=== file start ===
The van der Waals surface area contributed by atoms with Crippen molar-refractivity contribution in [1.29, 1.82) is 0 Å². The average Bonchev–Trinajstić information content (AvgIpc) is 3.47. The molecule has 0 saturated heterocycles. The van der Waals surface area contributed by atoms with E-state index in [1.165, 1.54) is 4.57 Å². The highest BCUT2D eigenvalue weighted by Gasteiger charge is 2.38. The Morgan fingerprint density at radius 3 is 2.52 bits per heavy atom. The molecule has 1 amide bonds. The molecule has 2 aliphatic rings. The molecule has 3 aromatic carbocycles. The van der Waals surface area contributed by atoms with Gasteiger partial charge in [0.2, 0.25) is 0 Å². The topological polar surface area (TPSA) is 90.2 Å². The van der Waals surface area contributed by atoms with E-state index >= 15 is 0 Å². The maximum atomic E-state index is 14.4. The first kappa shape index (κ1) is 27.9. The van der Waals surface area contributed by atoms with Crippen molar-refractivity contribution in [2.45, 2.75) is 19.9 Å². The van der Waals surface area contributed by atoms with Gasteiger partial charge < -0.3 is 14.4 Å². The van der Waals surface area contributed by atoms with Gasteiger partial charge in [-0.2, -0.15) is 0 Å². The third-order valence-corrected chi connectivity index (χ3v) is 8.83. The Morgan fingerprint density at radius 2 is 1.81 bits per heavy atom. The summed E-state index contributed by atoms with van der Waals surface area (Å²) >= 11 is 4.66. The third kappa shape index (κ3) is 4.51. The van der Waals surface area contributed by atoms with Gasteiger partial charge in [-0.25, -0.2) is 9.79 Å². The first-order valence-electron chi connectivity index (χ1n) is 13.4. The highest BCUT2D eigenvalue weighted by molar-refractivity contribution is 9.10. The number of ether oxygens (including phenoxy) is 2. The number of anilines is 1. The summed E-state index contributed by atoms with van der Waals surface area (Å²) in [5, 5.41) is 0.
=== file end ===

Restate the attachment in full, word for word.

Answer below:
The van der Waals surface area contributed by atoms with Crippen molar-refractivity contribution in [1.29, 1.82) is 0 Å². The average Bonchev–Trinajstić information content (AvgIpc) is 3.47. The molecule has 0 saturated heterocycles. The van der Waals surface area contributed by atoms with E-state index in [1.165, 1.54) is 4.57 Å². The highest BCUT2D eigenvalue weighted by Gasteiger charge is 2.38. The Morgan fingerprint density at radius 3 is 2.52 bits per heavy atom. The molecule has 1 amide bonds. The molecule has 2 aliphatic rings. The molecule has 3 aromatic carbocycles. The van der Waals surface area contributed by atoms with Gasteiger partial charge in [0.2, 0.25) is 0 Å². The topological polar surface area (TPSA) is 90.2 Å². The van der Waals surface area contributed by atoms with E-state index >= 15 is 0 Å². The maximum atomic E-state index is 14.4. The first kappa shape index (κ1) is 27.9. The van der Waals surface area contributed by atoms with Crippen molar-refractivity contribution in [2.45, 2.75) is 19.9 Å². The van der Waals surface area contributed by atoms with Gasteiger partial charge < -0.3 is 14.4 Å². The van der Waals surface area contributed by atoms with Gasteiger partial charge in [-0.2, -0.15) is 0 Å². The third-order valence-corrected chi connectivity index (χ3v) is 8.83. The Morgan fingerprint density at radius 2 is 1.81 bits per heavy atom. The summed E-state index contributed by atoms with van der Waals surface area (Å²) >= 11 is 4.66. The third kappa shape index (κ3) is 4.51. The van der Waals surface area contributed by atoms with Gasteiger partial charge in [-0.25, -0.2) is 9.79 Å². The first-order valence-electron chi connectivity index (χ1n) is 13.4. The highest BCUT2D eigenvalue weighted by molar-refractivity contribution is 9.10. The number of ether oxygens (including phenoxy) is 2. The number of anilines is 1. The summed E-state index contributed by atoms with van der Waals surface area (Å²) in [5, 5.41) is 0.